Oil and gas companies have ruined coastal wetlands that formerly helped protect Louisiana from storms and floods, but Gov. Bobby Jindal (R) doesn’t believe they should have to pay to repair the damage.
The governor opposes a lawsuit filed last month by the Southeast Louisiana Flood Protection Authority-East. The suit seeks billions of dollars from energy companies, including BP and ExxonMobil, to restore coastal ecosystems that have been trampled to make way for oil and gas infrastructure along the state’s coast. The Times-Picayune explains:
Jindal said the state needs to protect and restore the coast, “but this lawsuit is not the way to do it.” [His] statement also called the lawsuit “a potential billion dollar plus windfall” for the attorneys representing the levee authority.
At a meeting dedicated to the lawsuit last week, Jindal and other members of the state’s top levee and restoration board said allegations that the oil and gas industry don’t participate in the state’s restoration efforts are incorrect. They pointed out that a number of the restoration and levee projects actually are being built on industry property or with industry assistance. …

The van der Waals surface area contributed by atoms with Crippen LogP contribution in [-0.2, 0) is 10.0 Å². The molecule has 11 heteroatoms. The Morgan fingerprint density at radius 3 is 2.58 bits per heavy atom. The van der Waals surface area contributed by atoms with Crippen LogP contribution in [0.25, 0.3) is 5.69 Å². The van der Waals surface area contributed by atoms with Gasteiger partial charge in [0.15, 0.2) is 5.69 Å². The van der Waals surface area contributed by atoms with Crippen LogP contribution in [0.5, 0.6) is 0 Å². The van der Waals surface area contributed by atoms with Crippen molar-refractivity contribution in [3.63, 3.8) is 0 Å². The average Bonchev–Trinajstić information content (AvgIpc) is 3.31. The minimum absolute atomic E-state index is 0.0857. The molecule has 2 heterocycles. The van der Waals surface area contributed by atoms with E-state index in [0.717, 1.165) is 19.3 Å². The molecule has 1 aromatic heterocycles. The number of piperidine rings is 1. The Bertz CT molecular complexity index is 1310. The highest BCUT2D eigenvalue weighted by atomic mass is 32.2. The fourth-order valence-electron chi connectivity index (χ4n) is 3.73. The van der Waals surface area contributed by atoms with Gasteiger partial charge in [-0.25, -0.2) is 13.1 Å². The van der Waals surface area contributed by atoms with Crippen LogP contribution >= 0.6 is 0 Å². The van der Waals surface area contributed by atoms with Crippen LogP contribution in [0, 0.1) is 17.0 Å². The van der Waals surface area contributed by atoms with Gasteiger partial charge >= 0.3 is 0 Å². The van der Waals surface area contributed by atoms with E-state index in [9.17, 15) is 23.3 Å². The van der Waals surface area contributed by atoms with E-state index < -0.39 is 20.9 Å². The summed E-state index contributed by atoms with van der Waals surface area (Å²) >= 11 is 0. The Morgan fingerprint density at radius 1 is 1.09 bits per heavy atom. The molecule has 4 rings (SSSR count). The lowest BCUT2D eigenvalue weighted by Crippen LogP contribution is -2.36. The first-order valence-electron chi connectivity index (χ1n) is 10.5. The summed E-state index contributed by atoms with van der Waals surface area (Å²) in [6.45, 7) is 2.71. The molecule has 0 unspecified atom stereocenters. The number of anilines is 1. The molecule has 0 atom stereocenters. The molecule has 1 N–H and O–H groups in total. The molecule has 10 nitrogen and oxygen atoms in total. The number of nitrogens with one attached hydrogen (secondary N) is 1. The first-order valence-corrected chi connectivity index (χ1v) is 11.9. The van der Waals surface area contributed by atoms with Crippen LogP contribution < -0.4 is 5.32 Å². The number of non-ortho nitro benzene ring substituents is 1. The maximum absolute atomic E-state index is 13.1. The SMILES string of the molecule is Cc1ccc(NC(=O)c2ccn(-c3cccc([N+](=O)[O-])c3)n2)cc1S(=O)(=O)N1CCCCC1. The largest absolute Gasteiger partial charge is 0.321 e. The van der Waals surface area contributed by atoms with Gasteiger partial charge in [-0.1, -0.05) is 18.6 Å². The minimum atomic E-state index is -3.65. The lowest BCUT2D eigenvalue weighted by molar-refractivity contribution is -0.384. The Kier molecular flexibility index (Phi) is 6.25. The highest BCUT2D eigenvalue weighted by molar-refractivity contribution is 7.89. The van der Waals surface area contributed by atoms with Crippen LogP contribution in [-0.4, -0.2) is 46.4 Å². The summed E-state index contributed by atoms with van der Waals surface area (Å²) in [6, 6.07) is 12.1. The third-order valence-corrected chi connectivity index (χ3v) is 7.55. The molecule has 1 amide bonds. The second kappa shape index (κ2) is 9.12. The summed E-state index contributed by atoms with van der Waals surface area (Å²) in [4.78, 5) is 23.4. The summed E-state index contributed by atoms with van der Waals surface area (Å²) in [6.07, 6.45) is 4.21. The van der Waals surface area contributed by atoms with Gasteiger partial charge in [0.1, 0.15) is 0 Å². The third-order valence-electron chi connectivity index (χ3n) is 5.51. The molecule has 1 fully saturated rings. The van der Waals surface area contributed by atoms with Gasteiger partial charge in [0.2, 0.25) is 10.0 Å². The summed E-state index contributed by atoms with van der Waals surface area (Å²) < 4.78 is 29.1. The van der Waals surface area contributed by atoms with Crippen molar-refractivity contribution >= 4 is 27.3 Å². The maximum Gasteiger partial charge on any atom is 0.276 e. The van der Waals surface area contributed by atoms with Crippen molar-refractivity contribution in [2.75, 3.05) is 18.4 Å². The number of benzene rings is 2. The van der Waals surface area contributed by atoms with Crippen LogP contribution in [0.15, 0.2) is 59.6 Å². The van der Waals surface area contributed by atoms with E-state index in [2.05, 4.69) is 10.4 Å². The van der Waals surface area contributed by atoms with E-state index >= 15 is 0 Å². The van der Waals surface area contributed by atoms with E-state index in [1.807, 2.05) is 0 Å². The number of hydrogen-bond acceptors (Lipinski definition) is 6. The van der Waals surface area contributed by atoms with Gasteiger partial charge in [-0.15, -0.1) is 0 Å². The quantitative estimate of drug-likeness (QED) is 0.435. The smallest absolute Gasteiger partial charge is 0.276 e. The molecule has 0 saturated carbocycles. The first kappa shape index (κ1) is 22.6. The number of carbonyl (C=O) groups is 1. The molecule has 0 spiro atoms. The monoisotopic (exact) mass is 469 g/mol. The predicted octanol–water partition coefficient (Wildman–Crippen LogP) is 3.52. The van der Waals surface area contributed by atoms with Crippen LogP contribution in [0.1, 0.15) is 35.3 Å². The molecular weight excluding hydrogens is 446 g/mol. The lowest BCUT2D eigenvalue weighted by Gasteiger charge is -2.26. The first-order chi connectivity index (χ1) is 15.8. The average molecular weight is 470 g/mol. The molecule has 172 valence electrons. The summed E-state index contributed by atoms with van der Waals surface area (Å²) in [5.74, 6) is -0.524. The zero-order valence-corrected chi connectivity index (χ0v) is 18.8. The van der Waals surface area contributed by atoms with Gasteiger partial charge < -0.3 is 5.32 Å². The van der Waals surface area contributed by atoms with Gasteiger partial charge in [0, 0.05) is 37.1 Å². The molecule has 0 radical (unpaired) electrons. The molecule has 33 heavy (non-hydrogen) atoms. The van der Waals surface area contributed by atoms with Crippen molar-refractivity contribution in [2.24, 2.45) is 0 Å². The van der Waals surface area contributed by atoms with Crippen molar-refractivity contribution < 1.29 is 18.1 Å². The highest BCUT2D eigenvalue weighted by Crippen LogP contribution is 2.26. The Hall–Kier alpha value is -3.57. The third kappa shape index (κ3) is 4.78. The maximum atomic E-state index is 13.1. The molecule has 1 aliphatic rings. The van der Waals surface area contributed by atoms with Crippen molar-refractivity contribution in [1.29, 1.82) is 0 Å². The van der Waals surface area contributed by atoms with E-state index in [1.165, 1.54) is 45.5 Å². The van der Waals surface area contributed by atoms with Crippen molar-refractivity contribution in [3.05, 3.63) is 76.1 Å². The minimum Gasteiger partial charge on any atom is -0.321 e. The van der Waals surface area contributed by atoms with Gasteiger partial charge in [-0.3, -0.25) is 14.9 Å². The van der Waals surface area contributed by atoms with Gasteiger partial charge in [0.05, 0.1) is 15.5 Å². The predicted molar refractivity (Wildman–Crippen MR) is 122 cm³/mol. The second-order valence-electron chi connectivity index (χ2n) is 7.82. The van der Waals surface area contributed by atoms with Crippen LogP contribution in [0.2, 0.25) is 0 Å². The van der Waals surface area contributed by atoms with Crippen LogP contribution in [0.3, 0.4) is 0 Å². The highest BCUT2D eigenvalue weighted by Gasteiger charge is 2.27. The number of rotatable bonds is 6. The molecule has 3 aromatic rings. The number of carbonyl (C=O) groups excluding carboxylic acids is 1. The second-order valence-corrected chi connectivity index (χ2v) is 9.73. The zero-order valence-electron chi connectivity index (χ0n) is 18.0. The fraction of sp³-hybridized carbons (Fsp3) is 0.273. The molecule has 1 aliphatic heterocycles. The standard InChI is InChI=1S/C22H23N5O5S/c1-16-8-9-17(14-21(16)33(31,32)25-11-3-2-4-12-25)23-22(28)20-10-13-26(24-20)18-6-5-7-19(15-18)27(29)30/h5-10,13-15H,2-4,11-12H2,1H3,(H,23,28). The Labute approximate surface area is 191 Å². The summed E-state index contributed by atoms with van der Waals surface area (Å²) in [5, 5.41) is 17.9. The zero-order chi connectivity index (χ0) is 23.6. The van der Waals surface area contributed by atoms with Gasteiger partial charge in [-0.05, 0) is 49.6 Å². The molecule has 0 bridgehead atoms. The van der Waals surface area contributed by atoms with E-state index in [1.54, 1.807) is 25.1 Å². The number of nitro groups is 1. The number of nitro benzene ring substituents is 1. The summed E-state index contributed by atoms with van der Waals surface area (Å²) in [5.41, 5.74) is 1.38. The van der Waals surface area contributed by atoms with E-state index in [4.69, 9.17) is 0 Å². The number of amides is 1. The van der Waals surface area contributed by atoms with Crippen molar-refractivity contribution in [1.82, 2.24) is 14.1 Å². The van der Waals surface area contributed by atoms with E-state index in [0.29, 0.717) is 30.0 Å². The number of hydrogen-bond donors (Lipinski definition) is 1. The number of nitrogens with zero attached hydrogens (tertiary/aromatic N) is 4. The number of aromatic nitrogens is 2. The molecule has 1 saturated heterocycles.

[Jindal] also said the levee authority should join the state’s efforts to seek a higher share of federal oil and gas revenues to pay for coastal restoration.
Enviros have a theory about why Jindal opposes the lawsuit. From The Advocate:
A coalition of environmental groups accused Gov. Bobby Jindal on Wednesday of attempting to quash a coastal erosion lawsuit against oil and gas companies in order to benefit his political contributors.
Jindal has racked up more than $1 million in donations from oil and gas companies and their executives over the past 10 years, according to an analysis of campaign finance reports from organizations including Levees.org, the Sierra Club, Louisiana Bucket Brigade, League of Women Voters and Vietnamese American Young Leaders Association of New Orleans.
The response from Jindal’s spokeperson to the charges: “That’s absurd.”